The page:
Mar 09, 2021 News
Kaieteur News – Kaieteur News, along with other transparency advocates, has been calling for the People’s Progressive Party/ Civic (PPP/C) government to release records on oil reports dating back to the beginning of oil production.
Notably, those records would assist in the conduct of independent studies on the oil revenue and what Guyana is set to collect from the sector. However, agencies like the Oil & Gas Governance Network (OGGN) and other transparency advocates, like Dr. Tulsi Singh, continue to work with insufficient data and records from the government.
Now, Attorney-at-Law and transparency advocate, Christopher Ram, is adding his voice in the calls for the government to show the willingness to share those same records. In a March 8 letter, Ram said, “Unfortunately, and disappointingly, despite its promises, our own Government has not demonstrated any willingness to disclose, leaving us to guess what the cost of production is likely to be, and the composition of that cost.”
He continued, “Guyanese are once again left to indulge in unnecessary speculation over basic facts concerning the sector. Exxon must be feeling comfortable and reassured while the unease of Guyanese continues.”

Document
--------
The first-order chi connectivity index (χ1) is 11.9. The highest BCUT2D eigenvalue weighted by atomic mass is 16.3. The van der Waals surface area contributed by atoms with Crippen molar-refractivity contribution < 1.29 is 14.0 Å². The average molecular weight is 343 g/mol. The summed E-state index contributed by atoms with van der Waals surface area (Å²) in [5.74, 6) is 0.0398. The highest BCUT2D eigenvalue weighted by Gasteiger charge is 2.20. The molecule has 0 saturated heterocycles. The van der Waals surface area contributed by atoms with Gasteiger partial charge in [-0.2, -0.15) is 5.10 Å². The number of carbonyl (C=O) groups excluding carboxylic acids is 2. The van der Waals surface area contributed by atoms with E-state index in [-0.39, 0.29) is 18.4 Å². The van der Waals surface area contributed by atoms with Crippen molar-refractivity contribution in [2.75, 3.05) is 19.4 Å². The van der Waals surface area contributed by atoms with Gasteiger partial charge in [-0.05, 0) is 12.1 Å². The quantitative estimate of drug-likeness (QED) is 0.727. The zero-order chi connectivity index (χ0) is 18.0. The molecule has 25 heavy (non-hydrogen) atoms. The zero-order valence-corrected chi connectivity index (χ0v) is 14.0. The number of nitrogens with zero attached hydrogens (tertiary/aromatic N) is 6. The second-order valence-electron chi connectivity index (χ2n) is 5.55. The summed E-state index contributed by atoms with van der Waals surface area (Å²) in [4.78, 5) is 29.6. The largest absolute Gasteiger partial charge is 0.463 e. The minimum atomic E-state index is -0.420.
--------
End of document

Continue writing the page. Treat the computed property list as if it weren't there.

Kaieteur News had reported that OGGN was banking on oil reports for independent analysis.
Vice President, Dr. Bharrat Jagdeo, had committed during a February 9 press conference, that the government would make the reports available to the press. Three weeks later, the press does not have access to these reports and Kaieteur News has been given the royal run around in its attempts to access them.
“We need the production data to make the proper calculations,” OGGN had said in a comment shared with this newspaper. The oil & gas governance pressure group, like other transparency advocates, is banking on the reports to make accurate calculations of Guyana’s royalty and profit share from the sale of its crude.
Dr. Jagdeo had encouraged reporters to request the documents, but OGGN had noted a recent Kaieteur News report, which pointed to the law requiring the publication of its crudes.
Article 42 of the Natural Resource Fund Act states, “The Minister shall publish on the website of the Ministry and generally make available to the public… (c) The monthly reports within seven working days after they have been submitted to the Minister by the Bank…”
OGGN insists that it should be the Guyana government that releases the reports, rather than having the public rely on ExxonMobil’s local subsidiary, Esso Exploration and Production Guyana Limited (EEPGL).
“Asking Exxon to help with the calculation is like asking the fox to count the number of chickens in the coop,” it said.
The group noted that the most recent oil report dates back to January 2020. The report was published by the Ministry of Finance, under the previous administration.
Former Finance Minister, Winston Jordan’s ‘Report on Petroleum Production and Revenues’ states, “These reports will allow the public to monitor deposits in, and withdrawals from, the NRF so as to ensure that petroleum revenues are being managed according to the provisions of the NRF Act 2019.”
“Such transparency is important,” the Former Minister’s report had stated, “given the magnitude of revenues that will be generated from this resource.”
The detailed report included information on production, sales and Guyana’s entitlement, and transfers to the NRF.
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